WASHINGTON — Another massive study has discovered no causal connection between the MMR (measles, mumps, rubella) vaccine and autism.
This time, the study's cohort consisted of every child born in Denmark from 1999 through December 2010 — more than 650,000 children. The conclusion? "The study strongly supports that MMR vaccination does not increase the risk for autism, does not trigger autism in susceptible children, and is not associated with clustering of autism cases after vaccination."
So the arriving children of an entire country stand witness against a destructive but durable myth. Yet the question remains: Can you kill a myth with a study?
Measles is the purest of test cases. "It is one of the most contagious viruses known to man," Anthony Fauci of the National Institutes of Health told me. "The measles vaccine is one of the most effective vaccines known to man — 97 percent effective. And, historically, measles is one of the great killers of children. Yet, there is a reluctance on the part of some parents to give the vaccine to their children. This just makes no sense if you just think about it for a second."
But there is the rub — assuming a second of thought. For some on the left and right, the general revolt against authority has become a revolt against the medical profession. This may be motivated by suspicion of pharmaceutical companies and the business of medicine. Or by a resentment against governmental compulsion. In a recent hearing on vaccines, U.S. Sen. Rand Paul, R-Ky., admitted the medical value of vaccines but added, "I still do not favor giving up on liberty for a false sense of security."
What Paul — a part-time ophthalmologist but full-time libertarian crank — calls "a false sense of security" is technically known as herd immunity. This is the level of vaccine coverage at which transmission of a pathogen becomes very difficult in an entire population of people. Achieving that level — 93 to 95 percent for measles — not only protects the health of a community, it protects those who really can't be vaccinated for medical reasons such as immune system problems or infants to whom the measles vaccine is not given until later.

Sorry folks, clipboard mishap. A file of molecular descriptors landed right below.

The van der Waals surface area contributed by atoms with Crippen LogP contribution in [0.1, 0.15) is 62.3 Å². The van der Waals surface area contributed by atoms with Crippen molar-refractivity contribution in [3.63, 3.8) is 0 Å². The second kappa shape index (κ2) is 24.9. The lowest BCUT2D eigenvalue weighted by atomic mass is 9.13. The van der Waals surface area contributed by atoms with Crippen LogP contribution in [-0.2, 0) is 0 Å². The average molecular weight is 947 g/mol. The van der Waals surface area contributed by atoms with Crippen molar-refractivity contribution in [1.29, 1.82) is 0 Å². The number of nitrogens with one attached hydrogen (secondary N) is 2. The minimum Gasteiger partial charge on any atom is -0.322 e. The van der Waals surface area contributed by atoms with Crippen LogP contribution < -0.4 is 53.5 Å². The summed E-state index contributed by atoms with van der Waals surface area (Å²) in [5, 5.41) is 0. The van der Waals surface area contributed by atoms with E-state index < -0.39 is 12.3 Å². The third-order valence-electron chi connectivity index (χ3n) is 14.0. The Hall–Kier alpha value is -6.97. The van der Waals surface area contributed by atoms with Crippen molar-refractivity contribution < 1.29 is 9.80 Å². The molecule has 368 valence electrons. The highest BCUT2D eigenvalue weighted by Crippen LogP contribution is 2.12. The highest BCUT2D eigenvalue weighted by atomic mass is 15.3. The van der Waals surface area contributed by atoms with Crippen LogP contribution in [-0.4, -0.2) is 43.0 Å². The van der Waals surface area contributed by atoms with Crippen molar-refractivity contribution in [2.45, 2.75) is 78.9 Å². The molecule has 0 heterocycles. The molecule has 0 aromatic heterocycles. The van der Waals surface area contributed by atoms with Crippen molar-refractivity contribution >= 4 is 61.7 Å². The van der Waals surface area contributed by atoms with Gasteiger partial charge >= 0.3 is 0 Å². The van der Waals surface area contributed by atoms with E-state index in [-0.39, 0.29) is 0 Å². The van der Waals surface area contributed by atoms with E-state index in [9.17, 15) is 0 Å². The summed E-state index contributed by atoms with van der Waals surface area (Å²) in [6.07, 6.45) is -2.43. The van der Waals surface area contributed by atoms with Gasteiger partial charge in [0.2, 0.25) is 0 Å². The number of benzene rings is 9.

Paul is engaged in a particular type of fallacy. He is applying standards of political philosophy to a scientific field. Opponents of vaccination claim what they call "medical freedom." But that is like asserting religious liberty in the realm of chemistry. These fields employ different categories of knowledge. The scientific method is oriented toward an objectively discernible reality in a way that political philosophy is not. There is no lab test proving John Locke's politics superior to Karl Marx's politics.
But this was exactly what Marx claimed in developing his "scientific socialism." He imagined that history moves in a scientifically evident pattern, which left no room for minority rights. Those who employed Marxism most rigorously saw resistance to oppression as hopeless opposition to a law of nature.
Paul is making a category error in the other direction. Epidemiology is a scientific discipline. And public health is the application of this discipline to a community of human beings. It really doesn't matter what John Stuart Mill or Ayn Rand had to say about herd immunity. Given the nature of the measles virus, 93 to 95 percent of a human population needs to be covered for a community to be protected. If purely voluntary methods produce that level of coverage, that is fine. If the needed level can only be achieved by requiring vaccinations for all public school children, that is also fine. If the zombie apocalypse comes, even more stringent health measures might be justified.
The protection of human life is ultimately a moral commitment. But the methods to ensure public health are well established, and should be calibrated in order to achieve a scientifically definable public good. Those methods, like good surgery, should be minimally invasive. But the goal is not up for democratic grabs, and has no partisan definition.
Politics does make a huge difference to public health in one way. When politicians give legitimacy to dangerous and disproven scientific theories — as both Paul and President Trump have done on vaccinations — they are encouraging a lower level of coverage, which makes a higher level of compulsion necessary. So it is the vaccination skeptics who are making intrusive public health methods more likely. That just makes sense, when you just think about it for a second.
Gerson is a Washington Post columnist. He can be reached at firstname.lastname@example.org.